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Submission Preparation Checklist

As part of the submission process, authors are required to check off their submission's compliance with all of the following items, and submissions may be returned to authors that do not adhere to these guidelines.


    Submission of a manuscript implies that the paper has not been submitted to or published in any other journal. The manuscript has to meet the current ethics and research standards. The author must ensure that all those who have contributed to the manuscript are properly acknowledged to avoid possible conflicts of interest and plagiarism.


    Manuscripts should be submitted electronically to the editor’s address shown in the invitation for submission for special or free issues. The manuscript should be submitted in the form of two separate files: (1) the complete manuscript containing the biographical information of the author(s) and the article text with all the references and acknowledgements, and (2) the anonymised manuscript containing only the article text without summaries and no mention of the name(s) of the author(s).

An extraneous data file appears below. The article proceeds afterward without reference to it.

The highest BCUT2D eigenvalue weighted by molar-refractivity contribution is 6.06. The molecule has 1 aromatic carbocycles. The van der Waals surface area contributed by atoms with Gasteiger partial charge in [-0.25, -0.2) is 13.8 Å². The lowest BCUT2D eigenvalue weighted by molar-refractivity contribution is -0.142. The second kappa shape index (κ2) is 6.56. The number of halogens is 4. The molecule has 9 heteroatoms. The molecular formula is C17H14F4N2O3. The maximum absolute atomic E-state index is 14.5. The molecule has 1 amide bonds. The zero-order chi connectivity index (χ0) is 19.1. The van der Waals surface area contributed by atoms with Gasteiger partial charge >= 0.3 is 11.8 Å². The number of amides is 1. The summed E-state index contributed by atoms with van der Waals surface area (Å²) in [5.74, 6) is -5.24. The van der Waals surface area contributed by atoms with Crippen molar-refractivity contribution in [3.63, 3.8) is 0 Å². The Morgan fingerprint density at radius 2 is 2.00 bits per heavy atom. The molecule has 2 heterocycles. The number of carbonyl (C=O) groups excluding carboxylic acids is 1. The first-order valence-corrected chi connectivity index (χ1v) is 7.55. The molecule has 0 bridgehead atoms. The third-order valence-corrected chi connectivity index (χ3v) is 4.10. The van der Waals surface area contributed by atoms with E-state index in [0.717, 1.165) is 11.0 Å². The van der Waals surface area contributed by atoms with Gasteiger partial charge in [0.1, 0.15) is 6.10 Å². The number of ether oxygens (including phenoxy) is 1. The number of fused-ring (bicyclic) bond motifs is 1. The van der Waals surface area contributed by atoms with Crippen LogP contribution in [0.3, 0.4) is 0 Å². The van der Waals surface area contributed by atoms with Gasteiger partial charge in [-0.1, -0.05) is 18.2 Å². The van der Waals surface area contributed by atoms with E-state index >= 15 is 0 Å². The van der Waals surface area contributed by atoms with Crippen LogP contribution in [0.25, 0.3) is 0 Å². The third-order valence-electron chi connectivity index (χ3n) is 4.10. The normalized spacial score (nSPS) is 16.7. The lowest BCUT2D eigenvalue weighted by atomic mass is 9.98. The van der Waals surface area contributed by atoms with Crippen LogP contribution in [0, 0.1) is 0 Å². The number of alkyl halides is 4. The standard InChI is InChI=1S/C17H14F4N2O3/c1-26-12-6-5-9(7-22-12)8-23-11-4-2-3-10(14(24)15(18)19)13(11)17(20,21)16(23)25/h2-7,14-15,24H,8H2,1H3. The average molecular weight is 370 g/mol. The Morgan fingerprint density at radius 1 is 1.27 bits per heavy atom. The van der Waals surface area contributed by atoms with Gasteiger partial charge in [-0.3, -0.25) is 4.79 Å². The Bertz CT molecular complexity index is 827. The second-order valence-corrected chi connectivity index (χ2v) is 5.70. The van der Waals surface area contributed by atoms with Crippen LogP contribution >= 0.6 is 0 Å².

To guarantee the authors’ anonymity in the process of blind reviewing the submitted manuscripts should not reveal the authors’ identity or information about their earlier work. All references to the earlier work should be given as "Author, 2011" or "Author et al., 2011". In the reference list the following should be used: "Author, 2011 (information concealed for the blind-reviewing process)".


    Manuscripts should be written in grammatically correct Estonian and conform to the standards and style of scientific writing. The article in Estonian should include a longer summary in English. To avoid spelling mistakes Microsoft Word's spell check should be used.


    Manuscripts should be written in grammatically correct Estonian and conform to the standards and style of scientific writing. Detailed instructions can be find here (docx, pdf). The article in Estonian should include a longer summary in English (6,000–9,000 characters with spaces). To avoid spelling mistakes Microsoft Word’s spell check should be used.


    Manuscripts should be written in grammatically correct Estonian and conform to the standards and style of scientific writing. Detailed instructions can be find here (docx, pdf). The article in Estonian should include a longer summary in English (6,000–9,000 characters with spaces). To avoid spelling mistakes Microsoft Word’s spell check should be used.